Tragedy, Faith, and Talking to Your Children

What do you say when there are no words?


     My heart is broken.  I can’t stop watching the news. It seems so unbelievable horrible.  Though it was over one thousand miles away, it resonates through our community through the announcements that students here are imagining violence as well.  I don’t want to let go of my son.  The tragedy that took place in Newtown, Connecticut has shattered the innocence of the Christmas season and forever altered lives of the victims, the community they live in, and the larger fabric of our country. 

     As a pastor, I have spent my life trying to find words, appropriate and compassionate, for moments when life makes no sense.  I offer these words not to take away pain, because that is impossible, but to point to God in the midst of our pain.  

     The first heart that was broken this morning at 9:30 AM at Sandy Hook Elementary was the heart of God.  God is not the one who made this happen; God is in pain over this.    Christian faith centers around a crucified Messiah who became like the suffering of the world.  God’s heart is broken, and God’s spirit is grieving the death of every victim in Newtown - even the shooter.  God is not distant and unmoved.  Psalm 34:18 teaches that God is close to the brokenhearted.  God is present and God’s heart is full of pain over these events.

     Never in the New Testament do we find the phrase “the will of God” regarding the senseless death of innocent people.  Often though we find images of God as a Comforter, as an Advocate, and as the source of mercy and hope.  The only “plan” God has in this event is to bind up the broken hearted, to hold them together, and to be a source of peace and hope to trust and turn to.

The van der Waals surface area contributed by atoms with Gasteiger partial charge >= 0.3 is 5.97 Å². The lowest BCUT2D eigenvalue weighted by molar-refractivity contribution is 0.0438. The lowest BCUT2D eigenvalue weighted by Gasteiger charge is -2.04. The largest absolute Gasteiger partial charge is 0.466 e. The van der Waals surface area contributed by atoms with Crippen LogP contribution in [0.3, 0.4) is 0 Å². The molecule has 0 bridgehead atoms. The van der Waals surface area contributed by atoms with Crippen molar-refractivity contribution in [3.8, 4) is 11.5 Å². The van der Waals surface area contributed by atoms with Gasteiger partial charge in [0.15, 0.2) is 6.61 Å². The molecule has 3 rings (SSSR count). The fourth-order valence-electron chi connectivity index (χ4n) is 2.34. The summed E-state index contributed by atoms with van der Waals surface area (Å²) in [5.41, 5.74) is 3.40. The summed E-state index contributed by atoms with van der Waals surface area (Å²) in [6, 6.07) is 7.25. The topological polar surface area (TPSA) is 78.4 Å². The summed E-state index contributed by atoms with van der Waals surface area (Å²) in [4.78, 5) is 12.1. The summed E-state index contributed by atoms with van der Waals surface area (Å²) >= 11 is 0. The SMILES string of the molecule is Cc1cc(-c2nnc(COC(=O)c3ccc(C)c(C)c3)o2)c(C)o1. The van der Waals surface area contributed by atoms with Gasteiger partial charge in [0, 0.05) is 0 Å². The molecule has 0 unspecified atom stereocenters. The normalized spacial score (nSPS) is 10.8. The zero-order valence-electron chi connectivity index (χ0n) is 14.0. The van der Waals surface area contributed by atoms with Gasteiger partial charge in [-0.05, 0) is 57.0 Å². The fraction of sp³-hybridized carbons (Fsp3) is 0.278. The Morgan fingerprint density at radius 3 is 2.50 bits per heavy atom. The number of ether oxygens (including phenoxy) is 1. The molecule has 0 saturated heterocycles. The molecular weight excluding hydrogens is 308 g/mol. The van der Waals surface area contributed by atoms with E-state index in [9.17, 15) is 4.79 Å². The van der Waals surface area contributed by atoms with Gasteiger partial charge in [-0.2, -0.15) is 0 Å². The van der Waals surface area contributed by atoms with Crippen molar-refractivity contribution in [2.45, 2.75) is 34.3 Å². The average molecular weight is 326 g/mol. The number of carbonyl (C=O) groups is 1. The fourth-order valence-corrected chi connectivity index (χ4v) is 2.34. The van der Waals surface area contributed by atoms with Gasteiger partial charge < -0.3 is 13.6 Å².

We will each have to talk to your children about what took place.  Avoidance is not an effective strategy.  The fact is, they are talking about it; texting, facebook, twitter and sharing their concerns in the hallway at school.  Since they are talking about it already, why not take the step to engage them with a comforting and understanding presence.  Their fears are greater than yours.  They will identify with the victims and feel as though they are potential victims themselves.  Give them a safe set of ears to listen, and let them ask any question they want.  You do not need to pretend like you have all the answers.  None of us do.  If appropriate, pray with them and pray together for the families impacted.  It might only last a couple minutes, but this conversation could be important minutes in the heart of your child.    

     These words the Apostle Paul penned to the persecuted Christians in Rome, give me hope in times of tragedy.  I leave you with this blessing that speaks to the life of all those who died today in Newtown, Connecticut:

     “For I am convinced that neither death nor life, neither angels nor demons, neither the present nor the future, nor any powers, neither height nor depth, nor anything else in all creation, will be able to separate us from the love of God that is in Christ Jesus our Lord.”  Romans 8:37-39


Geoffrey Mitchell is the Lead Pastor of big life community church in Oswego.  Big Life is a church for people who do not go to church and everyone is welcome.  Join them for worship this Sunday at 10:45 AM at Oswego East High School and check them out online at biglifecc.org.  

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